Driverless Cars: Coming to Your Street Sooner Than You Think

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Driverless Cars: Coming to Your Street Sooner Than You Think

In just one generation of drivers, the experience of driving a car has evolved dramatically.  A typical economy-class car now includes such standard features as automatic transmission, power windows, and cruise control.  Higher-end models offer intelligent transportation systems, such as enhanced cruise control and self-parking technology.  According to Businessweek,1 the demand for such intelligent transportation systems has grown into a $48 billion industry in the U.S.

But while all of those improvements make driving easier than ever, they are designed with human drivers in mind.  By the end of this decade, that will begin to change, and we’ll witness the biggest change in personal transportation since the Model T replaced the carriage horse.  Thanks to the rapid acceleration of technological progress, cars will begin to drive themselves.

At Trends, we’ve been following the progress of this technology for more than a decade.  We’re now pleased to report that all of the necessary trends — in demographics, psychology, and technology — are finally converging to make driverless cars a reality:

  • First, demographic trends support the need for autonomous vehicles.  The aging of the population is increasing the demand for cars that will enable drivers with weakened eyesight and slower reflexes to remain both mobile and independent.  At the other end of the age spectrum, young people are increasingly reluctant to drive.  According to the National Household Travel Survey, the number of vehicle miles traveled by Americans aged 16 to 34 dropped 23 percent during the past decade.2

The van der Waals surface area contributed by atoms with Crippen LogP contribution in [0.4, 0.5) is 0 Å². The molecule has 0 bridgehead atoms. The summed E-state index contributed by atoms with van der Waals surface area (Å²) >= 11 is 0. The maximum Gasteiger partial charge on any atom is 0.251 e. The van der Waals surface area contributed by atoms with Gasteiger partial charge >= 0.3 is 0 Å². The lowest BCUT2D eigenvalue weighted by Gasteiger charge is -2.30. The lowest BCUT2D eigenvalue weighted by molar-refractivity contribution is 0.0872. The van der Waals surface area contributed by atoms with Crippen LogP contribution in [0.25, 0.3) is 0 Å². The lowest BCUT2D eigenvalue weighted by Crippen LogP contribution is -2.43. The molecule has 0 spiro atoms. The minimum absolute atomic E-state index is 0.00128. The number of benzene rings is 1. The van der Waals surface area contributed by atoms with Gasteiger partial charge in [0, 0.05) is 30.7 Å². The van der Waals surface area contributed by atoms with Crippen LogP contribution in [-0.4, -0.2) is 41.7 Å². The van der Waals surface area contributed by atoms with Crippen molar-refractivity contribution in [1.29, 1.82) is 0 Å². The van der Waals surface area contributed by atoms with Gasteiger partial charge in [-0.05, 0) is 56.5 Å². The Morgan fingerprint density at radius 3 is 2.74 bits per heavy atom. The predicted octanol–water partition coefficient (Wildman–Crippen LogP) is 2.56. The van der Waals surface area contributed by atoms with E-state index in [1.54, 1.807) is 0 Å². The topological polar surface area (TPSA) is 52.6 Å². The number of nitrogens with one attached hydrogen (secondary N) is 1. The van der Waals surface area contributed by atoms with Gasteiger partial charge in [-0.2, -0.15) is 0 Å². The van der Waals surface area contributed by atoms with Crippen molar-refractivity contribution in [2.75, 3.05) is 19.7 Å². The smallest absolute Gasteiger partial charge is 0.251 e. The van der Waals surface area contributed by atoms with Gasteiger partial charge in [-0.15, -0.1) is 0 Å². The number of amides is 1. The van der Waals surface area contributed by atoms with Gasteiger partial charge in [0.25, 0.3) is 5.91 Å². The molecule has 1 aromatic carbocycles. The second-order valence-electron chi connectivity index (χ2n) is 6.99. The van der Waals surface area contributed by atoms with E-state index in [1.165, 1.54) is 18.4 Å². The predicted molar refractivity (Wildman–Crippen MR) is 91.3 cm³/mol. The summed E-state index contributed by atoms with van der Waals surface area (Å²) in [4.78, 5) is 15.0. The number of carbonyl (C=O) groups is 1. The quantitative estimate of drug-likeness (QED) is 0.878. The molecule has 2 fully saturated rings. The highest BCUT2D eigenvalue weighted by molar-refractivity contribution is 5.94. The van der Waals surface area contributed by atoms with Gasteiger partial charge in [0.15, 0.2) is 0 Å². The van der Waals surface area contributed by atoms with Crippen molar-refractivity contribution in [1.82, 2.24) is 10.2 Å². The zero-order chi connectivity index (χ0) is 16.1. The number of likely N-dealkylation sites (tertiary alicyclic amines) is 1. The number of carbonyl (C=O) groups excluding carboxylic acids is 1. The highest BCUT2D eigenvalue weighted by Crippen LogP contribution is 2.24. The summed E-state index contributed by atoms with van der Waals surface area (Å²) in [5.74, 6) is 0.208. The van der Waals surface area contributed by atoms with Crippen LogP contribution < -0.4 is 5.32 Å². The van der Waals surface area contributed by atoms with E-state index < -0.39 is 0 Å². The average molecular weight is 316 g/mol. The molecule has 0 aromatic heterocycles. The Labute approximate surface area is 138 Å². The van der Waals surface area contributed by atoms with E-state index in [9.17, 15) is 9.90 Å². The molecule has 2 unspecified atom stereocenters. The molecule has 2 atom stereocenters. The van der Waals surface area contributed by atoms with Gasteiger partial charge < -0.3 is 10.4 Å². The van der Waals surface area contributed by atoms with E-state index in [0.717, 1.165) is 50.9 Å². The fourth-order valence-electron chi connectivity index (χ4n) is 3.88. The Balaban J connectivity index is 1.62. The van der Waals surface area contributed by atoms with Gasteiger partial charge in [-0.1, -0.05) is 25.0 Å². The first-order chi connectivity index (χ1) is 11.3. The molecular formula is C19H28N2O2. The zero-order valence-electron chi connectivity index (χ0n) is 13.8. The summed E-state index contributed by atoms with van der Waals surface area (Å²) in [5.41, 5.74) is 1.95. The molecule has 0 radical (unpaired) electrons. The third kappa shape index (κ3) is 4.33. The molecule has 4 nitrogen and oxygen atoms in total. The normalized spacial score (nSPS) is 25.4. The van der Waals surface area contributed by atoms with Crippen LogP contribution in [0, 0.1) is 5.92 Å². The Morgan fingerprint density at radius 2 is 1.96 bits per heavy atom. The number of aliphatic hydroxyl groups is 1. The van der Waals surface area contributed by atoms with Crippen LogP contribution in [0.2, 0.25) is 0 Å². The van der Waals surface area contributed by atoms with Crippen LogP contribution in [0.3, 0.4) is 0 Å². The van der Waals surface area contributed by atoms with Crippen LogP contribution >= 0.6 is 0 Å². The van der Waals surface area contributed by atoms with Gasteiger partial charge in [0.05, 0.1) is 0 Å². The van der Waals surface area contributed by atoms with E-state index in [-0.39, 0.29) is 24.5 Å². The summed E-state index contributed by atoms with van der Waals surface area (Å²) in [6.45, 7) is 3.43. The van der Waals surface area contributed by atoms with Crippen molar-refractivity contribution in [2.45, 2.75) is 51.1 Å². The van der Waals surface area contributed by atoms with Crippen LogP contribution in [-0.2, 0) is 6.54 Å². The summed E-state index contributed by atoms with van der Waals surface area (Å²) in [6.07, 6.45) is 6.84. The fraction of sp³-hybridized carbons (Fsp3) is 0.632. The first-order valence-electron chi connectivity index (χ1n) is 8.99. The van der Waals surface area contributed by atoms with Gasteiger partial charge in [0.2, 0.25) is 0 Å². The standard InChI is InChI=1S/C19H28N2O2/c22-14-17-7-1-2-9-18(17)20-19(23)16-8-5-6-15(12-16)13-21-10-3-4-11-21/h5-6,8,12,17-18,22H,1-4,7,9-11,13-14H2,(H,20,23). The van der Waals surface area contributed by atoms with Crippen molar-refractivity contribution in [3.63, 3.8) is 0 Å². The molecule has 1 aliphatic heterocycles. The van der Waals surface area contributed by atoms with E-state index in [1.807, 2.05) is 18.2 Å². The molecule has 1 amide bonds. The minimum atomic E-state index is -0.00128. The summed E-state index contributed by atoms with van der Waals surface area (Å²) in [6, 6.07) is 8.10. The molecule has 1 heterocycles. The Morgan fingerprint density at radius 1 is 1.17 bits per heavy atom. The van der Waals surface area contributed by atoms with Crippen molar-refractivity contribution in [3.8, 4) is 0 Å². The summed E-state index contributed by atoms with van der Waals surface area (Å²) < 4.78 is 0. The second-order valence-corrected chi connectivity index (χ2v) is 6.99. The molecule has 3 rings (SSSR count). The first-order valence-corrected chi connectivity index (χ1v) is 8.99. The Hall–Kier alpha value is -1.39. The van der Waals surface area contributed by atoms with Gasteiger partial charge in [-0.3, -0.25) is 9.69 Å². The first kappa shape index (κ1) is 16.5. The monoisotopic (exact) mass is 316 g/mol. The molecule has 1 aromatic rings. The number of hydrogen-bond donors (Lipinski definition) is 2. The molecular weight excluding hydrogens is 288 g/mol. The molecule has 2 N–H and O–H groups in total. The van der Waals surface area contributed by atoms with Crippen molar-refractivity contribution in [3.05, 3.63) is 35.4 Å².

• Second, consumers of all ages are increasingly becoming prepared psychologically to cede control of the steering wheel.  Self-parking technology, crash-avoidance systems, and telematics have made consumers comfortable with intelligent transportation systems.
  • Third, the key supporting technologies of a driver-less car system are now in place.  The “Internet of things” and improved GPS technology have paved the way for vehicles that know exactly where they are and can report their status to other vehicles around them.  Enormous geographic databases such at Google Maps and its “StreetView” feature enable vehicles to recognize landmarks and synchronize them with GPS data.  The relentless advance of Moore’s law has made the necessary computing power available at very low cost.  Wireless communication infrastructure has made instant access to databases and sensor networks shared between multiple vehicles a cost-effective reality...

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